Managing the data that flows from IoT devices often means connecting in new and more complex ways with a wide range of organizations and managing new kinds of relationships with important stakeholders. For example, WASH relies heavily on its 50,000 customer partners, payment processors, equipment vendors, and telecommunication providers - and they rely on WASH.
ARM, a UK-based developer of processor architectures for IoT chips, provides an example of collaborating with partners in a very profitable ecosystem built around an open platform. How do firms decide on the right time to enter or form an ecosystem, assess risks, and determine their roles (including whether they should lead)? If leadership is appropriate, how open an approach should the firm take? Michael Barrett of the University of Cambridge answered these questions at a recent Advanced Practices Council meeting, held in Philadelphia, in September of this year (2016). He provided cases of successful ecosystems and provided a checklist of questions to address, some of which may be useful to you:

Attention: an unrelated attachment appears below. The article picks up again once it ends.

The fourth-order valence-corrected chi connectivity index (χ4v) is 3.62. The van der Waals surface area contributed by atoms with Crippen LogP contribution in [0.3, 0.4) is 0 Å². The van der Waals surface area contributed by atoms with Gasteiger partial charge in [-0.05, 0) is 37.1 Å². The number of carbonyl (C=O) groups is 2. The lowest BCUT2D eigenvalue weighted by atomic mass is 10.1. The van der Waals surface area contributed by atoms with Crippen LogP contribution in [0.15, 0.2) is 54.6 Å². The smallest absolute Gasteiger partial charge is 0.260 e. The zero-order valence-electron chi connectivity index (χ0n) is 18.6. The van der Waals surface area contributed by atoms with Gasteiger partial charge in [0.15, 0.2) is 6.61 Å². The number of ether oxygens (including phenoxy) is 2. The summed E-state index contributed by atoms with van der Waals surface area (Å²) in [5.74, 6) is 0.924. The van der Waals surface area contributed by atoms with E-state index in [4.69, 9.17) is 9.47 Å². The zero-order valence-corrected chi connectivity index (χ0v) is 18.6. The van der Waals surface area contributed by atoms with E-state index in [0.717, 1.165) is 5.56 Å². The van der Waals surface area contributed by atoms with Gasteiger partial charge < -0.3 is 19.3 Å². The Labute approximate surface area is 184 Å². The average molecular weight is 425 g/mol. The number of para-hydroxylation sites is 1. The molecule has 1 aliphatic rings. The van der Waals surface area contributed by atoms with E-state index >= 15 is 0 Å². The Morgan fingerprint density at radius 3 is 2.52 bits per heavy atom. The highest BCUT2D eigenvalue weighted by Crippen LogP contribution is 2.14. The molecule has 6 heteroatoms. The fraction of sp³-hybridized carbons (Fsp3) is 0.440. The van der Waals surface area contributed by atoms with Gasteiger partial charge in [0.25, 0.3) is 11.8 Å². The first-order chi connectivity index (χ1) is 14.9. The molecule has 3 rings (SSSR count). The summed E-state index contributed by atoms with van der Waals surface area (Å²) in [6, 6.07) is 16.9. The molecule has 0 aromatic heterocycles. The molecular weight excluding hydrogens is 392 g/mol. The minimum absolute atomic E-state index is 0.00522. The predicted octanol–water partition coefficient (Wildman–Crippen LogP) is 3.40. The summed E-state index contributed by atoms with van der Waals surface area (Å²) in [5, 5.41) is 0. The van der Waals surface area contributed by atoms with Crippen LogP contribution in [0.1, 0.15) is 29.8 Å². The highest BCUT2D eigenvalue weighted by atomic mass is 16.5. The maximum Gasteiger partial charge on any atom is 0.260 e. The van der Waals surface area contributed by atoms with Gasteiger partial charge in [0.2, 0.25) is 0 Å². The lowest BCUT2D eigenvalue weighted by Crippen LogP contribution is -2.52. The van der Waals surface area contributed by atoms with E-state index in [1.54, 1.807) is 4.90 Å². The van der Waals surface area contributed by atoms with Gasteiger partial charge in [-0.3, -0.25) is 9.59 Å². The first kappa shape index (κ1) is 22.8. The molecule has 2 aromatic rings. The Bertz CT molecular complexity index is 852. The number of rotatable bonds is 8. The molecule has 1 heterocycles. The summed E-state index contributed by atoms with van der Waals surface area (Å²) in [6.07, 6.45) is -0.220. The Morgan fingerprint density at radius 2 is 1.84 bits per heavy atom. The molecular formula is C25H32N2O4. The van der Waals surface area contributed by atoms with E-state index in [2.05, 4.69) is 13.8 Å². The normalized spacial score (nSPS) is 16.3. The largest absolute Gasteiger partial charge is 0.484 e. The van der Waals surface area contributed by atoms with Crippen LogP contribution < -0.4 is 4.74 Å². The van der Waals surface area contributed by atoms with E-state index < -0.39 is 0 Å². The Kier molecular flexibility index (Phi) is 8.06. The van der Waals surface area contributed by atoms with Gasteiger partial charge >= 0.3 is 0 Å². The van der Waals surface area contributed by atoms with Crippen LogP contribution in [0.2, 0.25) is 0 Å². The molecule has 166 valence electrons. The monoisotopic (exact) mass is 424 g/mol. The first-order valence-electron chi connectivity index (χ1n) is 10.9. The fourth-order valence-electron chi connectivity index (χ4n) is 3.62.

As a Collaborating Firm:
Who else is part of the ecosystem and how are partners selected?
Is it ecosystem young enough to be influenced and can we influence it?
Are we in a market where novelty and first mover advantage are valuable?
Are we "market ready" to demonstrate value and leverage the ecosystem?
As an Ecosystem Leader:
How are we developing your vision and value in the long and short term?
How are we limiting which stakeholders are able to join?
How are we attempting to define roles and stakeholder contributions?
How are we shaping norms of collaboration and competition?
How are we limiting short-term domination of proprietary value?